Maximizing Value from Intellectual Property (IP)


The Solution Infusion can help you make smart choices in crafting a solid IP strategy to ensure you gain the maximum value from your technology.

A granted patent is a good start at providing value from a technology. Having multiple patents in a technology area increases the odds of maximizing value from the long term sustainable competitive advantage patents provide.

But patents require resources and money to obtain, so the patents must be strategically chosen. It’s often said that failing to plan is planning to fail. As one enters a new technology field, strategically planning a series of IP filings is the best way to maximize value from IP.

That’s easily said but hard to do. In my experience, I’ve learned many lessons on how to develop and execute strong IP Strategies, and it’s one service I offer through The Solution Infusion.

In a simple 1-pager I can’t share all I know, but I can offer some basics to consider in an IP strategy. A solid IP Strategy needs to consider:

  1. What are the business relevant solutions I have created or should try to create?
  2. What might competition try to respond with, and is there a way I can seek IP protection on that even if I might not take it to market myself?
  3. What are all the forms of IP protection I should consider seeking?

Regarding the first point, many think of an inventor toiling in a lab to solve a problem and suddenly they yell “Eureka!”. Patent lawyers come running in to file the patent and that’s it – job done. Yet, the most game-changing innovations create a cascading series of innovations building from the original.

Look at the innovation occurring in automobiles after Henry Ford’s initial contribution and in personal computing after the early contributions of Gates, Allen, Jobs, Wozniak, and Wayne. The real money didn’t come from the first innovation, the real money came from improving on the basics and leveraging them in a series of new products and services. A solid IP plan considers “what comes next” after the initial innovation and seeks to cover as many uses as possible. Ideally, filings are spread out over time to extend the life of the strategic competitive advantage.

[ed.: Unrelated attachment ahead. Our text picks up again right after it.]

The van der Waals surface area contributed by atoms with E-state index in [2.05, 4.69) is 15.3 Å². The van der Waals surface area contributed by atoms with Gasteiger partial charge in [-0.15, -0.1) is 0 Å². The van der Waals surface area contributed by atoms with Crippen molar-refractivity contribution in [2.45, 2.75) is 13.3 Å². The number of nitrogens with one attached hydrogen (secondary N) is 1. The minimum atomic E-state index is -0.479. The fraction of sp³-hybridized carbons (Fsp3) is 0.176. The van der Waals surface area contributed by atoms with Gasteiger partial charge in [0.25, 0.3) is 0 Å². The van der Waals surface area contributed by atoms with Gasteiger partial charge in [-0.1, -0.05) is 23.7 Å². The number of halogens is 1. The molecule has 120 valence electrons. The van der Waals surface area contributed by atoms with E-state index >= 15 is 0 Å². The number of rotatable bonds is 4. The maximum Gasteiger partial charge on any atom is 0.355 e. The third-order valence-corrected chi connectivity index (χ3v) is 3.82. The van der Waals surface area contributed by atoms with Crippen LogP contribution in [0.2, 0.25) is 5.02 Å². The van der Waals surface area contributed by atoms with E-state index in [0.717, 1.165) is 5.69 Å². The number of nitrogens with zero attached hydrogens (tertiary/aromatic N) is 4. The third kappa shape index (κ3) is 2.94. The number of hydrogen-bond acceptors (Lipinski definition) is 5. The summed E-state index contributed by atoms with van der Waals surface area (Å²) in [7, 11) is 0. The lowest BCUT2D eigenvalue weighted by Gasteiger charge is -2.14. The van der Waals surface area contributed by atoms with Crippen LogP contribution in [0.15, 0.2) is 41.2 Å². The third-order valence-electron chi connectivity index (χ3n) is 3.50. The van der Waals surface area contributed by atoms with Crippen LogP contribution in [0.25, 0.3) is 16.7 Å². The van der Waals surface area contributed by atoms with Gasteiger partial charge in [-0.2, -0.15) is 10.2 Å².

Regarding #2, it’s rare when we find a solution that we have just 1. If we only file on our “favorite” but there are options which are similar (but not our favorite), someone else could go to market with those options and compete effectively vs. our favorite. This eats away at our potential market share, and therefore the rate of return on our investment. If we own the nearest options, we control who can and can’t use them. We might even elect to license out certain options to gain licensing revenue.

Regarding #3, if we work in a particular area, we tend to file IP in those areas but not others. For example, people who specialize in materials often file patents solely on the new material they develop. They might have ideas for the material’s use, but many don’t file on the uses. Filing on the material, its potential uses, and even the method of making of the material and/or products using the material broadens the coverage and gives the inventor greater leverage in the market.

If the above sounds like a lot of work, I agree that it can be. However, if done smartly, work can be minimized. And, if you don’t do it, someone will. They will gain the value from it – not you. The Solution Infusion can help you make smart choices in crafting a solid IP strategy to ensure you gain the maximum value.

To Learn More Contact Mark

Mark Kline

© The Solution Infusion


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